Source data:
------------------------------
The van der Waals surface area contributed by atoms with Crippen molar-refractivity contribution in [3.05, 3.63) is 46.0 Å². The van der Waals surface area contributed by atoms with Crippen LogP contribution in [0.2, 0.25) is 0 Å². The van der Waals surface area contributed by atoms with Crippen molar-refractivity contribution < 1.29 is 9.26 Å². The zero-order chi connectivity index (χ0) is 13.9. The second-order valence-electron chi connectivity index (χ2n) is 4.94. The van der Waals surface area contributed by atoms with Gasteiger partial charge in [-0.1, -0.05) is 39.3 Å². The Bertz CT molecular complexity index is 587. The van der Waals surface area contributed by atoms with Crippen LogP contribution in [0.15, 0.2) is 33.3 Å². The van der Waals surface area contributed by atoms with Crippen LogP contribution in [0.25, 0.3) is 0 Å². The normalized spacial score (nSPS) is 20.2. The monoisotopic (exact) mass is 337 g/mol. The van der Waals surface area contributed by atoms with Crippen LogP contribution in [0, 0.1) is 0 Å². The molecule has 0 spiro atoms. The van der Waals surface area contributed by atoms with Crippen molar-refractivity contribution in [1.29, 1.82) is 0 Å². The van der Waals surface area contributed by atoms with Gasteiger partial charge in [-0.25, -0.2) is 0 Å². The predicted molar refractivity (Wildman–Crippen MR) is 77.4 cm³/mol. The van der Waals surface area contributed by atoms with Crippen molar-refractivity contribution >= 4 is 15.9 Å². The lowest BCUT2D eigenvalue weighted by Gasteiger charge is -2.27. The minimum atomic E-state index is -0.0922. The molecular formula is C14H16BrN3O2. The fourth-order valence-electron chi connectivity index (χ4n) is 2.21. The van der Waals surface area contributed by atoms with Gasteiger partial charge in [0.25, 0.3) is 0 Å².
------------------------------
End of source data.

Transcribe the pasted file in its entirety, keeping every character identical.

The van der Waals surface area contributed by atoms with Crippen molar-refractivity contribution in [3.05, 3.63) is 46.0 Å². The van der Waals surface area contributed by atoms with Crippen LogP contribution in [0.2, 0.25) is 0 Å². The van der Waals surface area contributed by atoms with Crippen molar-refractivity contribution < 1.29 is 9.26 Å². The zero-order chi connectivity index (χ0) is 13.9. The second-order valence-electron chi connectivity index (χ2n) is 4.94. The van der Waals surface area contributed by atoms with Gasteiger partial charge in [-0.1, -0.05) is 39.3 Å². The Bertz CT molecular complexity index is 587. The van der Waals surface area contributed by atoms with Crippen LogP contribution in [0.15, 0.2) is 33.3 Å². The van der Waals surface area contributed by atoms with Crippen LogP contribution in [0.25, 0.3) is 0 Å². The normalized spacial score (nSPS) is 20.2. The monoisotopic (exact) mass is 337 g/mol. The van der Waals surface area contributed by atoms with Crippen LogP contribution in [0, 0.1) is 0 Å². The molecule has 0 spiro atoms. The van der Waals surface area contributed by atoms with Crippen molar-refractivity contribution in [1.29, 1.82) is 0 Å². The van der Waals surface area contributed by atoms with Gasteiger partial charge in [-0.25, -0.2) is 0 Å². The predicted molar refractivity (Wildman–Crippen MR) is 77.4 cm³/mol. The van der Waals surface area contributed by atoms with Crippen molar-refractivity contribution >= 4 is 15.9 Å². The lowest BCUT2D eigenvalue weighted by Gasteiger charge is -2.27. The minimum atomic E-state index is -0.0922. The molecular formula is C14H16BrN3O2. The fourth-order valence-electron chi connectivity index (χ4n) is 2.21. The van der Waals surface area contributed by atoms with Gasteiger partial charge in [0.25, 0.3) is 0 Å².